Hypothyroidism or underactive thyroid is common among adults in the United States. Also referred to as underactive thyroid, it is often mistaken for other conditions, making it difficult to diagnose. By understanding this condition and exploring your treatment options, you will be in a better position to work with your medical team to restore your thyroid function and return to optimal health.
What is Hypothyroidism?
Hypothyroidism is a common condition in the United States, and many people are treated for it each year. Hypothyroidism is troublesome simply because many people who suffer from the condition either have no symptoms or mistake the condition for something else.
The condition, also referred to as underactive thyroid can affect almost anyone, but is more prevalent in women over the age of 35. Diagnosing hypothyroidism and treating it early is the best way to ease the symptoms and restore the body to its normal function.
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What are the Symptoms of Hypothyroidism?
Hypothyroidism symptoms are tricky to spot because they can seemingly occur for unrelated reasons.
Some of the most common symptoms of hypothyroidism are:
- Dry skin,
- sensitivity to cold,
- weight gain,
- muscle weakness and
- thinning hair.
Other, less common symptoms may include the development of a puffy face, hoarse voice, pain and swelling in the joints, heavier than normal menstrual periods, depression, impaired memory and goiters. Because these symptoms on their own mimic other conditions, many people with hypothyroidism go undiagnosed for months or even years, not getting the treatment they need.
Some people may exhibit one or all of these symptoms, but the most common reason that people seek treatment is because of the difficulty of losing weight. Many people discover that they have an underactive thyroid during the course of a normal checkup or when preparing for weight loss surgery. Others discover it during pregnancy or during an infertility workup in which doctors try to rule out every possibility for the difficulty in conceiving.
Why is Hypothyroidism a Problem?
To understand why hypothyroidism requires medical intervention, it helps to examine why the thyroid’s function is so important. The thyroid gland regulates the metabolic function and controls the heart, muscle and digestive systems. It is also responsible for brain development and bone maintenance. The thyroid is located at the base of the larynx (voice box) and contains two lobes on either side of the windpipe. When the thyroid is abnormal, it can be felt by applying pressure to the sides of the neck. In some cases, it swells and is visible in the form of a goiter.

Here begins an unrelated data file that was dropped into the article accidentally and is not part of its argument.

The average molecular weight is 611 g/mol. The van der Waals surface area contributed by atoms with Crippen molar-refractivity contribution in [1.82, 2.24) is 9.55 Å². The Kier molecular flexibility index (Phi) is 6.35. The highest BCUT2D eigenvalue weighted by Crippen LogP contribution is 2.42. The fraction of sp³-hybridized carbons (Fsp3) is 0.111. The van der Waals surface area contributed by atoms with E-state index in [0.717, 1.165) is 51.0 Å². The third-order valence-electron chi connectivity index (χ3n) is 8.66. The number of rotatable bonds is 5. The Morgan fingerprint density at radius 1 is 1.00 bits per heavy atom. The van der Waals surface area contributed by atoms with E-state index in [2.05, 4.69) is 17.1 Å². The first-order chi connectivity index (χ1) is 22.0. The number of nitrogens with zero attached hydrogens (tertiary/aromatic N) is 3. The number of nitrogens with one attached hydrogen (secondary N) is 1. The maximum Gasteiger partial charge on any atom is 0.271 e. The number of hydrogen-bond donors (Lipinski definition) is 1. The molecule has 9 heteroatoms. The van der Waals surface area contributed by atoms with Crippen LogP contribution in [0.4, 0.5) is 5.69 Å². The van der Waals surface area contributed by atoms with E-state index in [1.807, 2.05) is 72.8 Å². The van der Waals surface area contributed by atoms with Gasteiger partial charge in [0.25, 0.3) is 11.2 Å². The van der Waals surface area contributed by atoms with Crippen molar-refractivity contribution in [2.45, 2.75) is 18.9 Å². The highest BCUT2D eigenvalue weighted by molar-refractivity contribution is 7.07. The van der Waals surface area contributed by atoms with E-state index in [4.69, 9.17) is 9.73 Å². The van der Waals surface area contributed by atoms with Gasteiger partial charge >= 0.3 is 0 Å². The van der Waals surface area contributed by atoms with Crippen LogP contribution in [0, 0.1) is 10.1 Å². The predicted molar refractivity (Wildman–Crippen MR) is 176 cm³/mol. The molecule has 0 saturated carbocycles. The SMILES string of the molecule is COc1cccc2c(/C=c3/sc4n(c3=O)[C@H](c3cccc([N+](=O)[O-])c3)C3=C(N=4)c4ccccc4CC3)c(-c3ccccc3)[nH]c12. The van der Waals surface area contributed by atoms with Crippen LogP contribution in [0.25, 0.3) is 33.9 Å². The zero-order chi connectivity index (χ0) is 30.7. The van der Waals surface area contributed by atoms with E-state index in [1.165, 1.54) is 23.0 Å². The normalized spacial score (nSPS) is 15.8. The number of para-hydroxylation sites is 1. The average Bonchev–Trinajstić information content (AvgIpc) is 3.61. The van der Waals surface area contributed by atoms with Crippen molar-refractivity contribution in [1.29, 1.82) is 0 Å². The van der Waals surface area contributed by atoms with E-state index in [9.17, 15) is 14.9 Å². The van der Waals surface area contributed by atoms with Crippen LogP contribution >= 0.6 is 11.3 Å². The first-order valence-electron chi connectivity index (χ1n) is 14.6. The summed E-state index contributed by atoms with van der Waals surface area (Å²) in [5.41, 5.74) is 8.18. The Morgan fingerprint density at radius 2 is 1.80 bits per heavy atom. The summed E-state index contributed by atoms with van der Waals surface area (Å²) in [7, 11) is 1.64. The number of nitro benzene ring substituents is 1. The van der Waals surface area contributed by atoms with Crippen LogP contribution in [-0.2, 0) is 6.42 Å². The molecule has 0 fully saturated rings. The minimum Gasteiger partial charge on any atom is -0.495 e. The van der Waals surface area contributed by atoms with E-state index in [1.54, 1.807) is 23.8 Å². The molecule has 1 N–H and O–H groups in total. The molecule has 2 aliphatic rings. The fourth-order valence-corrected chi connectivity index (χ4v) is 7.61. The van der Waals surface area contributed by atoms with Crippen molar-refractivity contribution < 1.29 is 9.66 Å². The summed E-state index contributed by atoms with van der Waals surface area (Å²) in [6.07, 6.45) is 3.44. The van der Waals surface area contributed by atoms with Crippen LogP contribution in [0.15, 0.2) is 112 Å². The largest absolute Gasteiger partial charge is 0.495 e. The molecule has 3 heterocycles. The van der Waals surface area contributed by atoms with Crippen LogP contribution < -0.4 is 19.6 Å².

There are two abnormalities of the thyroid. Hyperthyroidism occurs when the gland produces too much of the hormone. This leads to massive unintentional weight loss and a rapid heartbeat. Hypothyroidism occurs when there is not enough of the hormone secreted, and sufferers have trouble losing weight and often suffer from infertility, hair loss and a number of other problems.
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What Causes Hypothyroidism?
The most common cause of hypothyroidism is an autoimmune disease called Hashimoto’s thyroiditis. This condition causes the immune system to turn on the body and attack its own tissues. In some cases, the body will attack the thyroid, causing it to operate wildly out of control.
Radiation therapy, a medication used to treat psychiatric conditions and iodine deficiency can also contribute to hypothyroidism.
Some pregnant women may find themselves suffering from hypothyroidism, but the condition usually corrects itself after the birth of the child. Left untreated, however, hypothyroidism in pregnant women can cause pre-eclampsia, a dangerous condition in which the mother’s blood pressure rises to dangerous levels. Hypothyroidism is directly correlated with premature birth and cesarean deliveries in women.
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Risk Factors for Hypothyroidism
Almost anyone can suffer from this condition, but some people are more susceptible than others. Women over the age of 60, people who have a family history or who suffer from type-1 diabetes are at increased risk for developing problems with the thyroid glands.
People who have an autoimmune disease or celiac disease are also at increased risk for developing this condition. Finally, people who have been exposed to upper body radiation or have been treated for radioactive iodine are at high risk for developing hypothyroidism in their lifetime.
Many cases of hypothyroidism go undiagnosed, so if you have a combination of certain symptoms, it helps to report them to your doctor immediately. The most common sign of a problem is an inability to lose weight despite healthy eating and regular exercise. They may be tired all the time, even after getting a full night’s rest. They often have difficulty concentrating and may develop depression. Their hair begins to get dry and they find themselves constantly battling dry skin.
If you suspect you may have hypothyroidism, there are a number of tests that can be performed to make an accurate determination. Typically, a physical examination including checking of the glands is required as the first step towards diagnosis, with a comprehensive blood analysis to follow.
This blood test should give your doctor definitive answers about your health and will help reveal whether you have specific indicators or markers present which suggest the presence of thyroid disease. TSH is the most sensitive of these, so if the test detects an elevated level of TSH in the blood, it is a good indication that you have a decreased function in the thyroid.
If, in fact, you have a borderline level of TSH as indicated in the blood test, the medical team at HealthGAINS will likely want to perform more tests to develop a better picture. TSH levels can fluctuate, making it hard to tell if you truly have hypothyroidism or another condition. The doctor may also test for thyroid antibodies, a strong indicator of Hashimoto’s disease. Almost all people who suffer from this disease present with high levels of thyroid antibodies.
Underactive Thyroid Levels
There are three categories of levels when it comes to hypothyroidism and the level that you present will make all of the difference in how doctors proceed with treatment. Based on a study of patients over a period of three years, scientists came to the following conclusions about hormone levels and the possibility of developing hypothyroidism: